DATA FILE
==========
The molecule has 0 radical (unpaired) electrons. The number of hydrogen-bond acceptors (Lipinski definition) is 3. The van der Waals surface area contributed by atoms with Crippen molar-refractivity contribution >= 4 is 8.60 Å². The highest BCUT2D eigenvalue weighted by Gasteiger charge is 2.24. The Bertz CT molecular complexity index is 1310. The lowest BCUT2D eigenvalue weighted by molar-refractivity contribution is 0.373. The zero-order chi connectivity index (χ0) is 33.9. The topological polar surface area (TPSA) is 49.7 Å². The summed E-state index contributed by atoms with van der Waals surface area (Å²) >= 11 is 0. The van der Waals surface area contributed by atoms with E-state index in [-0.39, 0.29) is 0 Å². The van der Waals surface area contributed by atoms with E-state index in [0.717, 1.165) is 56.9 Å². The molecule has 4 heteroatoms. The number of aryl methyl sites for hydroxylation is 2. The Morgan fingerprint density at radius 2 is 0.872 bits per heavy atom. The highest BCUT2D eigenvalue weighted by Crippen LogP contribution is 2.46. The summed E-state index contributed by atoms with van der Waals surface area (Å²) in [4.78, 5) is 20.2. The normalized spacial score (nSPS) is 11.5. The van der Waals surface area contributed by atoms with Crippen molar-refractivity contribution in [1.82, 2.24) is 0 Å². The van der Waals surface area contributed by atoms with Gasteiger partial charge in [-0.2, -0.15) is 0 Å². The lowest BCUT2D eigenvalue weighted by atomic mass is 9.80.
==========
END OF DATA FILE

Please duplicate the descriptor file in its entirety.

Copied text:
The molecule has 0 radical (unpaired) electrons. The number of hydrogen-bond acceptors (Lipinski definition) is 3. The van der Waals surface area contributed by atoms with Crippen molar-refractivity contribution >= 4 is 8.60 Å². The highest BCUT2D eigenvalue weighted by Gasteiger charge is 2.24. The Bertz CT molecular complexity index is 1310. The lowest BCUT2D eigenvalue weighted by molar-refractivity contribution is 0.373. The zero-order chi connectivity index (χ0) is 33.9. The topological polar surface area (TPSA) is 49.7 Å². The summed E-state index contributed by atoms with van der Waals surface area (Å²) >= 11 is 0. The van der Waals surface area contributed by atoms with E-state index in [-0.39, 0.29) is 0 Å². The van der Waals surface area contributed by atoms with E-state index in [0.717, 1.165) is 56.9 Å². The molecule has 4 heteroatoms. The number of aryl methyl sites for hydroxylation is 2. The Morgan fingerprint density at radius 2 is 0.872 bits per heavy atom. The highest BCUT2D eigenvalue weighted by Crippen LogP contribution is 2.46. The summed E-state index contributed by atoms with van der Waals surface area (Å²) in [4.78, 5) is 20.2. The normalized spacial score (nSPS) is 11.5. The van der Waals surface area contributed by atoms with Crippen molar-refractivity contribution in [1.82, 2.24) is 0 Å². The van der Waals surface area contributed by atoms with Gasteiger partial charge in [-0.2, -0.15) is 0 Å². The lowest BCUT2D eigenvalue weighted by atomic mass is 9.80.